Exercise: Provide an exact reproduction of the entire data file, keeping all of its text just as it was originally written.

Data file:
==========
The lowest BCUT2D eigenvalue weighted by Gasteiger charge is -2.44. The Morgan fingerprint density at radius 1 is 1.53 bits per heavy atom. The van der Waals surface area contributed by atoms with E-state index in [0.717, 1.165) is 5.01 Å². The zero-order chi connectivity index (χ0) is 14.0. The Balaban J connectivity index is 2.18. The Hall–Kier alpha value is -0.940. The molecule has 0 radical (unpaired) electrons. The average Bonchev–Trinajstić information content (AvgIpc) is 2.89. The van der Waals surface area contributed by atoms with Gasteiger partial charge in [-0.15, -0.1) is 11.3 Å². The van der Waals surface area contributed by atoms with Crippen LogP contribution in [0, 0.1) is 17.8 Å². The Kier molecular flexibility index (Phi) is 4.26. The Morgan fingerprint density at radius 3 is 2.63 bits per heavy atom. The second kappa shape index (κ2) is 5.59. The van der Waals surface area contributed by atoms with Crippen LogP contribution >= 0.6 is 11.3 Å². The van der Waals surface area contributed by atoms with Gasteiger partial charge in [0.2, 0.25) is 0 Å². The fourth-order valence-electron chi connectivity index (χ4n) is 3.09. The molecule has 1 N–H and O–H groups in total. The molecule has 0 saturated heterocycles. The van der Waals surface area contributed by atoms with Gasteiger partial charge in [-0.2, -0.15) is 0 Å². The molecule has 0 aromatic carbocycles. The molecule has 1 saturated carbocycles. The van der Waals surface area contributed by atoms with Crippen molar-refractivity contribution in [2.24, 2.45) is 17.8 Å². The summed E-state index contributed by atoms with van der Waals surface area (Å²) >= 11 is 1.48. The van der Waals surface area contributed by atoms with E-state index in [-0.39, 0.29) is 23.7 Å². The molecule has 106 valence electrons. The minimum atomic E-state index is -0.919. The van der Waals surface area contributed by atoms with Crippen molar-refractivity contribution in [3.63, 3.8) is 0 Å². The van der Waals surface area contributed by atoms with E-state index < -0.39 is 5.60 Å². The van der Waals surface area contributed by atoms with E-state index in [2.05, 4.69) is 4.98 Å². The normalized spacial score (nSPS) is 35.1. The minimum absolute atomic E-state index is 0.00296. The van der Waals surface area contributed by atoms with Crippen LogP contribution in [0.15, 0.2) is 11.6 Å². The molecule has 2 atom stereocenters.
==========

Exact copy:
The lowest BCUT2D eigenvalue weighted by Gasteiger charge is -2.44. The Morgan fingerprint density at radius 1 is 1.53 bits per heavy atom. The van der Waals surface area contributed by atoms with E-state index in [0.717, 1.165) is 5.01 Å². The zero-order chi connectivity index (χ0) is 14.0. The Balaban J connectivity index is 2.18. The Hall–Kier alpha value is -0.940. The molecule has 0 radical (unpaired) electrons. The average Bonchev–Trinajstić information content (AvgIpc) is 2.89. The van der Waals surface area contributed by atoms with Gasteiger partial charge in [-0.15, -0.1) is 11.3 Å². The van der Waals surface area contributed by atoms with Crippen LogP contribution in [0, 0.1) is 17.8 Å². The Kier molecular flexibility index (Phi) is 4.26. The Morgan fingerprint density at radius 3 is 2.63 bits per heavy atom. The second kappa shape index (κ2) is 5.59. The van der Waals surface area contributed by atoms with Crippen LogP contribution >= 0.6 is 11.3 Å². The van der Waals surface area contributed by atoms with Gasteiger partial charge in [0.2, 0.25) is 0 Å². The fourth-order valence-electron chi connectivity index (χ4n) is 3.09. The molecule has 1 N–H and O–H groups in total. The molecule has 0 saturated heterocycles. The van der Waals surface area contributed by atoms with Gasteiger partial charge in [-0.2, -0.15) is 0 Å². The molecule has 0 aromatic carbocycles. The molecule has 1 saturated carbocycles. The van der Waals surface area contributed by atoms with Crippen molar-refractivity contribution in [2.24, 2.45) is 17.8 Å². The summed E-state index contributed by atoms with van der Waals surface area (Å²) >= 11 is 1.48. The van der Waals surface area contributed by atoms with E-state index in [-0.39, 0.29) is 23.7 Å². The molecule has 106 valence electrons. The minimum atomic E-state index is -0.919. The van der Waals surface area contributed by atoms with Crippen molar-refractivity contribution in [3.63, 3.8) is 0 Å². The van der Waals surface area contributed by atoms with E-state index < -0.39 is 5.60 Å². The van der Waals surface area contributed by atoms with E-state index in [2.05, 4.69) is 4.98 Å². The normalized spacial score (nSPS) is 35.1. The minimum absolute atomic E-state index is 0.00296. The van der Waals surface area contributed by atoms with Crippen LogP contribution in [0.15, 0.2) is 11.6 Å². The molecule has 2 atom stereocenters.